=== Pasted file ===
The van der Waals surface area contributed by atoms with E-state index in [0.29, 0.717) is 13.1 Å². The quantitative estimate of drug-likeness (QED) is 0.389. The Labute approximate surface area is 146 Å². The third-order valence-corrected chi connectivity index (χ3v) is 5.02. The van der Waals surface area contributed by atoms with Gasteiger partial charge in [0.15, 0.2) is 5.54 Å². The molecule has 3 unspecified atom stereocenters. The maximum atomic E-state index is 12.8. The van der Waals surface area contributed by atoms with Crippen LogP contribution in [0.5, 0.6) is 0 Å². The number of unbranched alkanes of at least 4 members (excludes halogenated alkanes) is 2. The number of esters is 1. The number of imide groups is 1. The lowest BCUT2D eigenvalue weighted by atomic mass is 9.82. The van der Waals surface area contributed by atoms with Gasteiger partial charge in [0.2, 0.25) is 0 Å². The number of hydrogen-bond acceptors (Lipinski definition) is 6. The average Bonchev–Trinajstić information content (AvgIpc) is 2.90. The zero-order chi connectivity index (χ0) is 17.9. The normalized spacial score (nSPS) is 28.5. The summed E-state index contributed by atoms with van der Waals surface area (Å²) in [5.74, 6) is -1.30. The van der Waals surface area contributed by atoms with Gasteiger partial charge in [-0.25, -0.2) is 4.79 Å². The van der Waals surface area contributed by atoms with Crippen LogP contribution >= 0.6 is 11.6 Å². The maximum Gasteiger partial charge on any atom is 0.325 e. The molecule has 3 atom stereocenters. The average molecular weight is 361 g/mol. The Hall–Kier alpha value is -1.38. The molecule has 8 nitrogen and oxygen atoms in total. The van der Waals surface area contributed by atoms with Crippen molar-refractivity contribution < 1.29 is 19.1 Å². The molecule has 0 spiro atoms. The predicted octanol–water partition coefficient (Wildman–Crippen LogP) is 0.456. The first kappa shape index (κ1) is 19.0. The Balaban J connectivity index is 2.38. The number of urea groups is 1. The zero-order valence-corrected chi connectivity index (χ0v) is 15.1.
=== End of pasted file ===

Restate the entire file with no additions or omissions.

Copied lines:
The van der Waals surface area contributed by atoms with E-state index in [0.29, 0.717) is 13.1 Å². The quantitative estimate of drug-likeness (QED) is 0.389. The Labute approximate surface area is 146 Å². The third-order valence-corrected chi connectivity index (χ3v) is 5.02. The van der Waals surface area contributed by atoms with Gasteiger partial charge in [0.15, 0.2) is 5.54 Å². The molecule has 3 unspecified atom stereocenters. The maximum atomic E-state index is 12.8. The van der Waals surface area contributed by atoms with Crippen LogP contribution in [0.5, 0.6) is 0 Å². The number of unbranched alkanes of at least 4 members (excludes halogenated alkanes) is 2. The number of esters is 1. The number of imide groups is 1. The lowest BCUT2D eigenvalue weighted by atomic mass is 9.82. The van der Waals surface area contributed by atoms with Gasteiger partial charge in [0.2, 0.25) is 0 Å². The number of hydrogen-bond acceptors (Lipinski definition) is 6. The average Bonchev–Trinajstić information content (AvgIpc) is 2.90. The zero-order chi connectivity index (χ0) is 17.9. The normalized spacial score (nSPS) is 28.5. The summed E-state index contributed by atoms with van der Waals surface area (Å²) in [5.74, 6) is -1.30. The van der Waals surface area contributed by atoms with Gasteiger partial charge in [-0.25, -0.2) is 4.79 Å². The van der Waals surface area contributed by atoms with Crippen LogP contribution >= 0.6 is 11.6 Å². The maximum Gasteiger partial charge on any atom is 0.325 e. The molecule has 3 atom stereocenters. The average molecular weight is 361 g/mol. The Hall–Kier alpha value is -1.38. The molecule has 8 nitrogen and oxygen atoms in total. The van der Waals surface area contributed by atoms with Crippen molar-refractivity contribution < 1.29 is 19.1 Å². The molecule has 0 spiro atoms. The predicted octanol–water partition coefficient (Wildman–Crippen LogP) is 0.456. The first kappa shape index (κ1) is 19.0. The Balaban J connectivity index is 2.38. The number of urea groups is 1. The zero-order valence-corrected chi connectivity index (χ0v) is 15.1.